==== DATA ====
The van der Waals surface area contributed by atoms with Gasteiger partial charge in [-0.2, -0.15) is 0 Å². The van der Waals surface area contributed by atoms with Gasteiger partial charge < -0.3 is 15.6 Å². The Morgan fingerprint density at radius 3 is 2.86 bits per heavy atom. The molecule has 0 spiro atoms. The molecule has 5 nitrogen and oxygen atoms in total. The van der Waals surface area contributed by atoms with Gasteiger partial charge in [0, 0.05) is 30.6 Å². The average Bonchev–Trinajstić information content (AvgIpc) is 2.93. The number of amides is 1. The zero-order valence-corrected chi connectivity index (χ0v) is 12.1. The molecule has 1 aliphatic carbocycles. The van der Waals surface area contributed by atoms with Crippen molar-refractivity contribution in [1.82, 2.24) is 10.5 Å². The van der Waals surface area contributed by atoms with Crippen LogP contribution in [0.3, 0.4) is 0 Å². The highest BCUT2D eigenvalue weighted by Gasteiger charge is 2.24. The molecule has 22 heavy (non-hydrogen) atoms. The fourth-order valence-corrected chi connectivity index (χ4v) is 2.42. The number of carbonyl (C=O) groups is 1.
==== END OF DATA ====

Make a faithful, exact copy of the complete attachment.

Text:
The van der Waals surface area contributed by atoms with Gasteiger partial charge in [-0.2, -0.15) is 0 Å². The van der Waals surface area contributed by atoms with Gasteiger partial charge < -0.3 is 15.6 Å². The Morgan fingerprint density at radius 3 is 2.86 bits per heavy atom. The molecule has 0 spiro atoms. The molecule has 5 nitrogen and oxygen atoms in total. The van der Waals surface area contributed by atoms with Gasteiger partial charge in [0, 0.05) is 30.6 Å². The average Bonchev–Trinajstić information content (AvgIpc) is 2.93. The number of amides is 1. The zero-order valence-corrected chi connectivity index (χ0v) is 12.1. The molecule has 1 aliphatic carbocycles. The van der Waals surface area contributed by atoms with Crippen molar-refractivity contribution in [1.82, 2.24) is 10.5 Å². The van der Waals surface area contributed by atoms with Crippen LogP contribution in [0.3, 0.4) is 0 Å². The highest BCUT2D eigenvalue weighted by Gasteiger charge is 2.24. The molecule has 22 heavy (non-hydrogen) atoms. The fourth-order valence-corrected chi connectivity index (χ4v) is 2.42. The number of carbonyl (C=O) groups is 1.